God After The Holocaust Analysis

2007 Words9 Pages
The Holocaust was the brutal and state-sponsored persecution, mass murder and attempted annihilation of an entire community—the European Jews—under the German Nazi regime in World War II. During this period, the Jews suffered indescribable hardships and were victims of countless atrocities. In the midst of this trying time, some Jews lost faith in their religion while others remained unswerving towards their belief in the existence of God. But the question that was on everyone’s mind at one time or another was: How can one believe in God after the Holocaust? If God is all-loving and all-powerful, why did he let such a terrible thing happen? I believe that the Holocaust makes it impossible to believe in an omnibenevolent, omniscient and omnipotent…show more content…
This was rabbi and Jewish theologian Ignaz Maybaum’s controversial conclusion to the horror of the Holocaust. He thinks that the Jews were atoned for humanity’s wickedness, similarly to when Jesus bore the penalty of mankind’s sin when he died on the cross. Isaiah 53, from the Book of Isaiah (a Hebrew Bible), describes a “Man of Sorrows” or “God’s suffering servant”. Christians believe that this man was Jesus. "For he was cut off from the land of the living; because of the transgression of My people, He was stricken..." (53:8) "My servant would vindicate the just for many, and their iniquities he would bear ..."(53:11) Some people, like Maybaum, believe that the Jews suffered for the sins of mankind, likening Auschwitz to Golgotha, the place where Jesus was crucified, and the gas chambers to the…show more content…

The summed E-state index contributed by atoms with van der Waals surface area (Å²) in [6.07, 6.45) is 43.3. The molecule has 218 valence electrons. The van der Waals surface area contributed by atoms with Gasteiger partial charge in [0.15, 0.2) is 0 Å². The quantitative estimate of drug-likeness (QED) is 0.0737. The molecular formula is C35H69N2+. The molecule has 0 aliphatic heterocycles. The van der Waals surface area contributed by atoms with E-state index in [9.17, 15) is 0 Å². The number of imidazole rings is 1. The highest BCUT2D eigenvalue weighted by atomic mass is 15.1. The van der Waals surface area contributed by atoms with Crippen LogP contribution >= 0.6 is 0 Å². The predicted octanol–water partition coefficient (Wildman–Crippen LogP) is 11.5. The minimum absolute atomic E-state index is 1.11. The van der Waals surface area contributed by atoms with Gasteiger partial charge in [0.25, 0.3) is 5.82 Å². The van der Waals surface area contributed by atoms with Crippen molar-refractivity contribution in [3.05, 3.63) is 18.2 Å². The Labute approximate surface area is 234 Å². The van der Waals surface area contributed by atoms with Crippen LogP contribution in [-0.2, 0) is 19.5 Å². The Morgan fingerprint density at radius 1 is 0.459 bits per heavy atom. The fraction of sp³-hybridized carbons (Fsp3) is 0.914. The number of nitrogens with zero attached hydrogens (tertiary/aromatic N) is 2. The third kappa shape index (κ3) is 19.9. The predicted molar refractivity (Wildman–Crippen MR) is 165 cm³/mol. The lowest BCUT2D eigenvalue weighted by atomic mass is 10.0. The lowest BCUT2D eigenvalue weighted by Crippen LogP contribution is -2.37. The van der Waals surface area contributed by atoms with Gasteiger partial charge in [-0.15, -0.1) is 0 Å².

Then why call him God? J.L. Mackie, an Australian philosopher, called this the Inconsistent Triad. This is a trilemma argument—if God is omnipotent, He would be aware of evil and should be able to stop it; if He is omnibenevolent then He would want to end pain and suffering. However, evil and suffering truly exist in this world, the Holocaust being a prime example of this. Therefore, according to this argument, God either did not care about the Jewish people, had no power to stop it, or does not exist, so we cannot believe in such a God. Richard Rubenstein, an American Jewish writer and theologian and Conservative rabbi, was born and raised in the United States. After the Holocaust, he published a book called After Auschwitz: Radical Theology and Contemporary Judaism. In it, he denied the existence of God as well the fact that the Jews were God’s chosen people. He believes that God is dead. However, he argues that he is not atheist, but in fact living in a world after the death of God. Later on, he developed his ideas, introducing the concept of God as a Holy Nothingness—without definition, but is still the creator of everything on earth. Another rabbi, Sherwin Wine, had similar views to him. However, unlike Rubenstein, he became atheist and founded a community of Jews who do not believe in God but still upholds some traditions and ethical values of Judaism. This was called the Society for Humanistic Judaism. He urged Jewish families who

More about God After The Holocaust Analysis

Open Document